The report includes recommendations for change, but notes that getting a handle on the allegations of gross mismanagement and misallocation of resources in Phoenix and elsewhere in the VA system will have to await the completion of a more thorough report.
As a consequence of the allegations against Phoenix, congressional Republicans, who have a record of failing to fund the VA adequately, have called for the resignation of the Veterans Administration chief, General Eric Shinseki, someone picked specifically because of his reputation as a straight talker with demonstrated willingness to buck the system.
Acting Inspector General Richard Griffin noted in the interim report's executive summary that since 2005, his office has issued 18 reports "that identified, at both the national and local levels, deficiencies in scheduling resulting in lengthy waiting times and the negative impact on patient care."
The latest abbreviated interim report concludes likewise, and includes disturbing details:
• At Phoenix, some 1,400 veterans were found to be on the center's electronic waiting list for a primary care appointment. That is, they had an appointment scheduled. But the OIG also found 1,700 veterans seeking an appointment who weren't on an EWL. "Until that happens, the reported wait time for these veterans has not started. Most importantly, these veterans were and continue to be at risk of being forgotten or lost in Phoenix HCS’s convoluted scheduling process."
• Because veterans are not placed as they should be on EWLs, Phoenix leadership
"significantly understated the time new patients waited for their primary care
appointment in their FY 2013 performance appraisal accomplishments, which is one of the factors considered for awards and salary increases."
• In its sample of 226 veterans, the OIG found the Phoenix HCS had reported to the VA for fiscal 2013 that the average wait time was 24 days for a first primary care appointment. Forty-three percent waited more than 14 days, the report said. But the OIG's review found the average wait for these 226 veterans was actually more than four times as long—115 days—with about 84 percent waiting more than 14 days.
• Until it complete additional research, the OIG will not determine whether any veteran died as a result of delayed appointments and treatment h.
There is more to read on this subject below the fold.
The OIG recommended that action be taken immediately to "provide appropriate health care" to the 1,700 veterans not on any waiting list, that all waiting lists at Phoenix be evaluated by the VA to "identify veterans who may be at greatest risk because of a delay in the delivery of health care," that a nationwide review of all veterans on waiting lists be undertaken to ensure that they are seen at an appropriate time, and that a nationwide New Enrollee Appointment Request report be carried out to ensure that new enrollees have been given the treatment they need or are on an electronic waiting list to see medical personnel.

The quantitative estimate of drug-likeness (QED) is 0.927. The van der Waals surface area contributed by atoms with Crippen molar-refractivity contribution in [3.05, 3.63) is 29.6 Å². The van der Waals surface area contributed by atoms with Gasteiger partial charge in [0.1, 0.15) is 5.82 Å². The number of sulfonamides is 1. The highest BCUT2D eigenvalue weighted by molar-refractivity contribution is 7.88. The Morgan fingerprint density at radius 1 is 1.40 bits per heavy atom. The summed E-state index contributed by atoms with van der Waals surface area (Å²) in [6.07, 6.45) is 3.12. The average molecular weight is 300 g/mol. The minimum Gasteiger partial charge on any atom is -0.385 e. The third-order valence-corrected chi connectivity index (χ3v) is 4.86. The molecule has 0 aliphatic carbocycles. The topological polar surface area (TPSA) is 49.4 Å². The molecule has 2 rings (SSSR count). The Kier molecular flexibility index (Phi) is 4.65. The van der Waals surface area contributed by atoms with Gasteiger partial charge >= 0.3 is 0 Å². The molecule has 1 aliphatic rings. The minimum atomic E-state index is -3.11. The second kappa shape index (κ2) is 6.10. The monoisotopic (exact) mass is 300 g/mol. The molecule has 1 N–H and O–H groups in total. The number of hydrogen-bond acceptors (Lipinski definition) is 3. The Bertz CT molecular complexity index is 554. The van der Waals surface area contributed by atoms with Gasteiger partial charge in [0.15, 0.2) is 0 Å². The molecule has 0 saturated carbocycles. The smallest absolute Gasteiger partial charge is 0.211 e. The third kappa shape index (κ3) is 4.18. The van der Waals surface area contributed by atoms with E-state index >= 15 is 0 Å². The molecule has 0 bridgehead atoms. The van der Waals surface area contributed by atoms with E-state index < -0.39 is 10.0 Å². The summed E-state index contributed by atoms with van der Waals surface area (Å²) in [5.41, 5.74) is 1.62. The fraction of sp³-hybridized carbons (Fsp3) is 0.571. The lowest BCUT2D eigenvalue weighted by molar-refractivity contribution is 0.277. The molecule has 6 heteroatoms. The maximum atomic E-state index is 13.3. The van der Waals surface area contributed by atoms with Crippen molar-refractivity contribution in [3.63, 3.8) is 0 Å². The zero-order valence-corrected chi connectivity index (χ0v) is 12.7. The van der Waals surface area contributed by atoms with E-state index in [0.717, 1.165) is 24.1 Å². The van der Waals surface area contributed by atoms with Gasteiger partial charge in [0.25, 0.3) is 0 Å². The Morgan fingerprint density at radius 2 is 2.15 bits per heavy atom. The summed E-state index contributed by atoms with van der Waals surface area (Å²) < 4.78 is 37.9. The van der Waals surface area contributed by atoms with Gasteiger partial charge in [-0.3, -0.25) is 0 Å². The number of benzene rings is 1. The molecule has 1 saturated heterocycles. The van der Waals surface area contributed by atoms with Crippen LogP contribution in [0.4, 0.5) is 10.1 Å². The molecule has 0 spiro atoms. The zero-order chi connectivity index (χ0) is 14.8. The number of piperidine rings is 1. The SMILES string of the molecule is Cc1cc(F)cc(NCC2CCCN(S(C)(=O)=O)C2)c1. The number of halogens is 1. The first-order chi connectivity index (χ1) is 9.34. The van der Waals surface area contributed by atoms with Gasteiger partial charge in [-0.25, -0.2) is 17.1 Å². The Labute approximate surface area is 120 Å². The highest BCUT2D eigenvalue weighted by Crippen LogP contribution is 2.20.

Since President Obama became president, the VA budget has climbed 50 percent from $100 billion to $150 billion. While that may seem adequate to the austerity mongers, those eligible for veterans' benefits more than doubled from 400,000 to 918,000 in the same period.
While money isn't the only problem at the VA, it certainly plays a role in how we treat health problems of the people sent off to fight our wars.
A big problem with the nation's defense budget is that it doesn't include quite a number of things that it ought to. One exclusion is what it costs to treat veterans, not just those who have already returned home, but the inevitable Veterans of Future Wars. It doesn't matter whether those wars are among the very, very few that are just and necessary or the majority that should never ever happen. We owe the men and women who fight in them the very best health care.
The situation at Phoenix may turn out not to be quite as bad as some have claimed. But the interim report shows that it's bad enough. The previous 18 OIG reports addressing the impact of the VA's recurring delay in treatment have apparently been an excuse by too many people who could do something about it to hit the snooze alarm. It would encouraging if No. 19 would finally wake them up.